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Assignment 1 COMP-322,

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Assignment 1
COMP-322,

Please read the entire pdf before starting. You must do this assignment individually.
In this assignment, you will experiment with multiple ways to pass a function as input to another function.
First, you will use a function pointer, which is similar to how one would do things in C. Then, you will use
an abstract class, similar to how one does things in Java. Finally, you will use a Lambda expression similar
to how one would do things in JavaScript (or C++ :)).
The idea of passing a function to another function is key in many cases when asynchronous programming is
involved. This is because code doesn’t normally flow from a single “main” method. The normal paradigm is
to pass a “callback” function to another function. The callback function specifies what to do once the task
is completed.
Sort with function pointers
Start with either of the 2 sort functions that you wrote in assignment one. Rename whichever one you keep
to be simply sortWithPointers and add an extra input in your function header. The function should take
an additional input, which is a function taking 2 ints as input and returning a bool representing whether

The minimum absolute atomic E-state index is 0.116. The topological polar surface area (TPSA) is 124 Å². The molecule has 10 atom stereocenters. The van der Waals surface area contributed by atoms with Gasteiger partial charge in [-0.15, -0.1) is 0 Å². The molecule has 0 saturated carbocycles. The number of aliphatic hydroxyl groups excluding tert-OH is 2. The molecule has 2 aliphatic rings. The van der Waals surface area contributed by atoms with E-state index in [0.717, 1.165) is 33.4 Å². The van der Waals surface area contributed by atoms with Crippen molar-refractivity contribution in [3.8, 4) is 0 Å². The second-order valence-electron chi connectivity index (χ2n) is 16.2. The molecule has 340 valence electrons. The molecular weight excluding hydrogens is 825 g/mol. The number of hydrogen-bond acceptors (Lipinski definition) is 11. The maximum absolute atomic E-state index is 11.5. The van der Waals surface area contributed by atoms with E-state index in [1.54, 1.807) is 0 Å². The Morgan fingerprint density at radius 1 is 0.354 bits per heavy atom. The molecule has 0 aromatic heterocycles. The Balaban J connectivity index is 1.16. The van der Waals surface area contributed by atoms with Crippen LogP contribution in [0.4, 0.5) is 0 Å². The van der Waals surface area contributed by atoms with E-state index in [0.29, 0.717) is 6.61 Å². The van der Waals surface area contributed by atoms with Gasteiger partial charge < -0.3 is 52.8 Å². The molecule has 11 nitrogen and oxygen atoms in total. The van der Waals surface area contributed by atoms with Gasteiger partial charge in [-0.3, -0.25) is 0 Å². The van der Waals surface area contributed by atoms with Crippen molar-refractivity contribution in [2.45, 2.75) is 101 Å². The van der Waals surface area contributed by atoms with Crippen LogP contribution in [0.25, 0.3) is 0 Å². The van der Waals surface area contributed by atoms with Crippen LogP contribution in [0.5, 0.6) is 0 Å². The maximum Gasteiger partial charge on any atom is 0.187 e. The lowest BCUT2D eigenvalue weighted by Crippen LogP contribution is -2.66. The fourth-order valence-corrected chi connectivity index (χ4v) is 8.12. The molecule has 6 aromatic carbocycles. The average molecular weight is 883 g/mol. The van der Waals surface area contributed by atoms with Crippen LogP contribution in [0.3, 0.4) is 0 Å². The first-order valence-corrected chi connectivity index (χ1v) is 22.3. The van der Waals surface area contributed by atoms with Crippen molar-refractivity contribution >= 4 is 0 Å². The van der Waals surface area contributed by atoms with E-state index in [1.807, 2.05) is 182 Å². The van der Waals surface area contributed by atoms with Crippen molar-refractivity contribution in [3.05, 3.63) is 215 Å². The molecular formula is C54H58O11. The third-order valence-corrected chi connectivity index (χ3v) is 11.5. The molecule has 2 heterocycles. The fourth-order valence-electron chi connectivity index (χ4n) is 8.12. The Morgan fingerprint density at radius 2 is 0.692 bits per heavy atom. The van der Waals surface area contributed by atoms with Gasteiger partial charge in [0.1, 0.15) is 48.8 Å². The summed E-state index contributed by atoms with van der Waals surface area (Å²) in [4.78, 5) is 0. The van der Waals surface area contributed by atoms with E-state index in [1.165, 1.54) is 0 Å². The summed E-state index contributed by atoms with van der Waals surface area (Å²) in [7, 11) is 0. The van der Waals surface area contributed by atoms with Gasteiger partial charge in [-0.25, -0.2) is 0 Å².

the first argument should be before the the 2nd argument or not in the final sorted orders. Modify the
contents of your sort function to use the results of this function.
For simplicity, you will probably want to add a typedef statement to the top of your file. For example, if you
add typedef bool (*compFunction)(int, int); then you can use compFunction as a type to represent
a function pointer to a function with 2 int inputs that returns bool.

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Assignment 1
COMP-322,

In this assignment, you will experiment with multiple ways to pass a function as input to another function.
First, you will use a function pointer, which is similar to how one would do things in C. Then, you will use
an abstract class, similar to how one does things in Java. Finally, you will use a Lambda expression similar
to how one would do things in JavaScript (or C++ :)).
The idea of passing a function to another function is key in many cases when asynchronous programming is
involved. This is because code doesn’t normally flow from a single “main” method. The normal paradigm is
to pass a “callback” function to another function. The callback function specifies what to do once the task
is completed.
Sort with function pointers
Start with either of the 2 sort functions that you wrote in assignment one. Rename whichever one you keep
to be simply sortWithPointers and add an extra input in your function header. The function should take